Some cooking techniques are writ in stone. Preheating your oven before baking. Rinsing basmati rice in several changes of water before cooking. Stuff like that. Others are matters of debate, with pros and cons argued vociferously on either side. One of those is soaking dried beans overnight before cooking. To no one's surprise, I give credence to contributor Anthony Boutard of Ayers Creek Farm's explanation (see below), who, in my opinion, with Carol Boutard, grows some of the finest beans in all the land.
Why has the practice of soaking grains and beans prior to cooking persisted for several millennia? Biologically, two separate events occur when the bean awakens in the presence of moisture.
Germinating seeds release into the surrounding soil nasty compounds when they germinate. These compounds discourage insects, fungi and bacteria from attacking the seedling before its own defenses are developed. Some seeds also release compounds that prevent neighboring seeds from germinating, a phenomenon called allelopathy. Some people claim these compounds are nutritious and tasty.
Poppycock, I say.
I suggest tasting the soaking water and decide for yourself whether the stuff is tasty…it isn’t. This is one reason why people traditionally soaked grains and legumes, and then drained the soaking liquid before cooking them.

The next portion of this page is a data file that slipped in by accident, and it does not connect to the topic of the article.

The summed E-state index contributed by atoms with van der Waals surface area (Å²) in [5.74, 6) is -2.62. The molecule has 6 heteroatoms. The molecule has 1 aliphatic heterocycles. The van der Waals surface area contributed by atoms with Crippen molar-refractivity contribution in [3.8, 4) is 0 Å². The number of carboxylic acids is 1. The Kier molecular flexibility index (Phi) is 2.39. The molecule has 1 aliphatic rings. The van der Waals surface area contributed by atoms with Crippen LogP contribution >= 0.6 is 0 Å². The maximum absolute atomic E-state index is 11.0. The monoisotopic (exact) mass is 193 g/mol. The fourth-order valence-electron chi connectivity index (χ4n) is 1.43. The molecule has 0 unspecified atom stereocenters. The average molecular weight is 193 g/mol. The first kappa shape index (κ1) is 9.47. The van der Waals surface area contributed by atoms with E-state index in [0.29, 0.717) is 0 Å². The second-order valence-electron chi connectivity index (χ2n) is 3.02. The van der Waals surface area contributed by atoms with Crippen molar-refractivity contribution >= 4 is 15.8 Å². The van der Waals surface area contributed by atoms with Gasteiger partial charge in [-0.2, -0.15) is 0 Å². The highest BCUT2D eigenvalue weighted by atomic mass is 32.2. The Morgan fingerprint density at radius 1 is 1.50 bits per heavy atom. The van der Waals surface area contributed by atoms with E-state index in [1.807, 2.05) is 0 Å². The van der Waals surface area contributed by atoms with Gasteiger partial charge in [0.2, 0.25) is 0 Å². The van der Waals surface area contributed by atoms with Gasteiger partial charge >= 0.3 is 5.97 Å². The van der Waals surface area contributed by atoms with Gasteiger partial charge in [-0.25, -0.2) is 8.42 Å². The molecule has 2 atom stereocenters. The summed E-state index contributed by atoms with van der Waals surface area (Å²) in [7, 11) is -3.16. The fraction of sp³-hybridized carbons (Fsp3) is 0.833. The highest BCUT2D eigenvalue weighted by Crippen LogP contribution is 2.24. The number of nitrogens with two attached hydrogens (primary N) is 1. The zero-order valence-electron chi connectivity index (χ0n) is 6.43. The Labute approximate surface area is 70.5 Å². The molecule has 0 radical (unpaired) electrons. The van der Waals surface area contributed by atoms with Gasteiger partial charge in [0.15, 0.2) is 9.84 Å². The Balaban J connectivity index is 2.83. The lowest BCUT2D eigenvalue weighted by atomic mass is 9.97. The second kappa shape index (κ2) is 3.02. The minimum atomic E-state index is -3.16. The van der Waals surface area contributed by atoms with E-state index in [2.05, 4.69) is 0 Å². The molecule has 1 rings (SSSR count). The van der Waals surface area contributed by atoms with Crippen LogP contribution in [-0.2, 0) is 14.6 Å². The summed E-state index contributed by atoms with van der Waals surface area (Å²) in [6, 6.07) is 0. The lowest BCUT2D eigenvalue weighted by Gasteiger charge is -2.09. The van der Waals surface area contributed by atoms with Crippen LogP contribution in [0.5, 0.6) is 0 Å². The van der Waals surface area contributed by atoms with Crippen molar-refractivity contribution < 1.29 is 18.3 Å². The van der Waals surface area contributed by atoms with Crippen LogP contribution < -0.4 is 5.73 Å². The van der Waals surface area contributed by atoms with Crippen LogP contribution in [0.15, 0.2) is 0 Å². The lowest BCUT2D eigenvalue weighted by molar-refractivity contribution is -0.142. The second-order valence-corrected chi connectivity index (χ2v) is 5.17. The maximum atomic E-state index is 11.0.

There is a second reason, more of an aesthetic gesture. The seed is very carefully packaged to provide energy in the form of simple sugars and building materials in the form of amino acids when it breaks dormancy and the embryo begins to grow. Millions of simple sugars are connected together to form starch molecules. The amino acids are connected to one another to form proteins. The starches and proteins are densely packed around the embryonic plant. When the seed germinates (i.e. soaked overnight), specialized enzymes snip apart the starches and proteins, and those unpacked units are then assembled to grow the plant. Imagine a pallet of lumber that is strapped together, efficiently packaged for storage and transport, but not yet a house. The enzymes are akin to carpenters, pulling the pallet apart and reassembling it. They also need energy to fuel their work in the form of simple sugars until the seedling is ready to photosynthesize its own food.
Cooking without soaking relies on the brute force of heat to break apart the package rather than the elegant, gentle, natural mechanism given us in the simple seed. Akin to running over the pallet with a bulldozer. I find the flavor and texture are better with soaking, a bit sweeter and smoother. I cannot fathom the objection to soaking them overnight, as though it is some major inconvenience. Bear in mind, the farmer spent several months tending the crop for your table. What’s a few more hours to do justice to the farmer’s careful effort?
So that's it.
You can find a good selection of Ayers Creek Farm dried beans at Rubinette Produce.